Advanced Practice by Taylor Hunt
What does it mean to be an advanced yoga practitioner?
This question has been lingering in my head for the last few months, especially after assisting so many people under my teacher, Sharath Jois, at KPJAYI in Mysore. After listening to his conferences every week, I feel like my teacher shares the same sentiment I have.
An advanced practice has nothing to do with the quality of the asana. Asana is only one part of the vast thing we call yoga. Advanced practice has everything to do with being authentic, with being honest with yourself and the people around you. Honesty and authenticity are part of practicing satya, or truth, which is part of the Yamas, the first of eight limbs of Ashtanga yoga. If you can’t be authentic, if you can’t just be yourself and be okay with it, then you’re missing out and probably hurting yourself and others. That goes against another foundational Yama: ahimsa, which means doing no harm. Ahimsa doesn’t mean just eating vegetarian and not being violent towards others. It’s about your mental state and your words, too. If you are gossipy, rude, and just a plain asshole then you are pretty far away from what yoga is all about, no matter what series you’re on.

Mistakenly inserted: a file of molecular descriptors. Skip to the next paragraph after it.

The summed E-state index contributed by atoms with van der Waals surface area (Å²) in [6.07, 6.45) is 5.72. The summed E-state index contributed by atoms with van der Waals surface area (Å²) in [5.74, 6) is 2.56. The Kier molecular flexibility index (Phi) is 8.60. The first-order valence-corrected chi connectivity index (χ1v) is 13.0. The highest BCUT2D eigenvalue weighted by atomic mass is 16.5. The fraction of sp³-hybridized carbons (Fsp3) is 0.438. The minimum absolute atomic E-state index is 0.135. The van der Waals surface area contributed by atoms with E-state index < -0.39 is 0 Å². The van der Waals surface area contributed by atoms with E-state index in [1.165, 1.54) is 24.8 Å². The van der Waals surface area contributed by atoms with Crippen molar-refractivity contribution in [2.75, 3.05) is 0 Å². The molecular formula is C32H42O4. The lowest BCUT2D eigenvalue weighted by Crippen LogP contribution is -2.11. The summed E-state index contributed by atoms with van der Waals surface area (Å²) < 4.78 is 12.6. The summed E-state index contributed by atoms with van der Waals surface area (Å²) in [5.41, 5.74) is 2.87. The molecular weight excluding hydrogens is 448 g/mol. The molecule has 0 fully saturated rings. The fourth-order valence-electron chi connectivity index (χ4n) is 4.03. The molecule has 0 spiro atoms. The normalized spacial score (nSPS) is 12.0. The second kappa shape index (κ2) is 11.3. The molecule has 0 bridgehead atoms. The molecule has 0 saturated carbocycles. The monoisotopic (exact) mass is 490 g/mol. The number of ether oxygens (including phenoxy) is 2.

So what is yoga really all about? Is it a fitness class?
Nope. For me it is a daily spiritual practice--a daily reflection. I get to check in every day and evaluate my priorities. I work on myself by looking into the mirror of yoga. Where can I improve? Where do I need to find strength? Where do I need to be more gentle? I focus on my breath. I pay attention to the present moment and I find my drishti. I focus. Every day I get better at it. This is critical for my sanity and perspective. I spend time going inside--instead of on social media channels.
Social media, with its focus on photos and images, can make it seem like yoga is all about asana, or all about fitness. Asana is important, but the way your body looks on the mat has nothing to do with why we practice asana. Asana is supposed to heal our body of diseases and make our sense organs pure so we can engage with God. Perfect form in asana doesn’t mean perfect practitioner in life.
An advanced practice comes out in how the person operates in life, not necessarily on the mat. In my home community, I see advanced practitioners every day, and it doesn’t have anything to do with how many legs they can put behind their head or how deep their backbend is. My community cares about each other. They check in with each other when someone’s been MIA or seems down. They work together on service projects that clean up the community and help those who need an extra hand. They welcome newcomers. They smile at each other.
Let’s all take a step back and realize the true power of what yoga has to offer us. Why do we confuse the means with the end? Why has the question shifted from “How to find your true self?” to “What pose are you on?” I don’t know, but I think we can change it. I think we can rediscover the deeper meaning of yoga.
So, what really makes an advanced practitioner?
Are they kind to others? Themselves? Do they listen to others? Are they willing to change? Are they willing to ignore the story in their head—that one that says, “you’re not good enough?” Have they worked through their stuff?
I don’t judge my practice by how far I am in whatever series. This is not the circus! I judge myself based on the questions above.
Edited by Emma Hudelson